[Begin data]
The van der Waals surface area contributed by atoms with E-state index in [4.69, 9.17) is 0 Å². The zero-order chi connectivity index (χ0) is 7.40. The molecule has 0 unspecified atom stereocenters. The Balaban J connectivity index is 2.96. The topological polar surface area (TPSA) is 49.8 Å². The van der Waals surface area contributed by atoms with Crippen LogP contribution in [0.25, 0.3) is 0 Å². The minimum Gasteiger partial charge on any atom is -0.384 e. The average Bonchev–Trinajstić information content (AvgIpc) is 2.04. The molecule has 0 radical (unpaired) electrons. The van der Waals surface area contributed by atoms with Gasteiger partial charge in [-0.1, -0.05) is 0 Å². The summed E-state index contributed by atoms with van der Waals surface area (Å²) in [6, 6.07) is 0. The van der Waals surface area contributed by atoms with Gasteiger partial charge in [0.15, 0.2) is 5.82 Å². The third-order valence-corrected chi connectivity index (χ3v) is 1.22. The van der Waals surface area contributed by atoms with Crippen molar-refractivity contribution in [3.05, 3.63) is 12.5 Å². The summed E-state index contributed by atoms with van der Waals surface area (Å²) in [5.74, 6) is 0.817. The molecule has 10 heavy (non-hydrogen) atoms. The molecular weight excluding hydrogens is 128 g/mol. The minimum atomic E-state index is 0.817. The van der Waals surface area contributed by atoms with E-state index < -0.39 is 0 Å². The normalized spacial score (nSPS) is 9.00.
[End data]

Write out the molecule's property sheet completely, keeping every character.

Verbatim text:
The van der Waals surface area contributed by atoms with E-state index in [4.69, 9.17) is 0 Å². The zero-order chi connectivity index (χ0) is 7.40. The molecule has 0 unspecified atom stereocenters. The Balaban J connectivity index is 2.96. The topological polar surface area (TPSA) is 49.8 Å². The van der Waals surface area contributed by atoms with Crippen LogP contribution in [0.25, 0.3) is 0 Å². The minimum Gasteiger partial charge on any atom is -0.384 e. The average Bonchev–Trinajstić information content (AvgIpc) is 2.04. The molecule has 0 radical (unpaired) electrons. The van der Waals surface area contributed by atoms with Gasteiger partial charge in [-0.1, -0.05) is 0 Å². The summed E-state index contributed by atoms with van der Waals surface area (Å²) in [6, 6.07) is 0. The van der Waals surface area contributed by atoms with Gasteiger partial charge in [0.15, 0.2) is 5.82 Å². The third-order valence-corrected chi connectivity index (χ3v) is 1.22. The van der Waals surface area contributed by atoms with Crippen molar-refractivity contribution in [3.05, 3.63) is 12.5 Å². The summed E-state index contributed by atoms with van der Waals surface area (Å²) in [5.74, 6) is 0.817. The molecule has 10 heavy (non-hydrogen) atoms. The molecular weight excluding hydrogens is 128 g/mol. The minimum atomic E-state index is 0.817. The van der Waals surface area contributed by atoms with E-state index < -0.39 is 0 Å². The normalized spacial score (nSPS) is 9.00.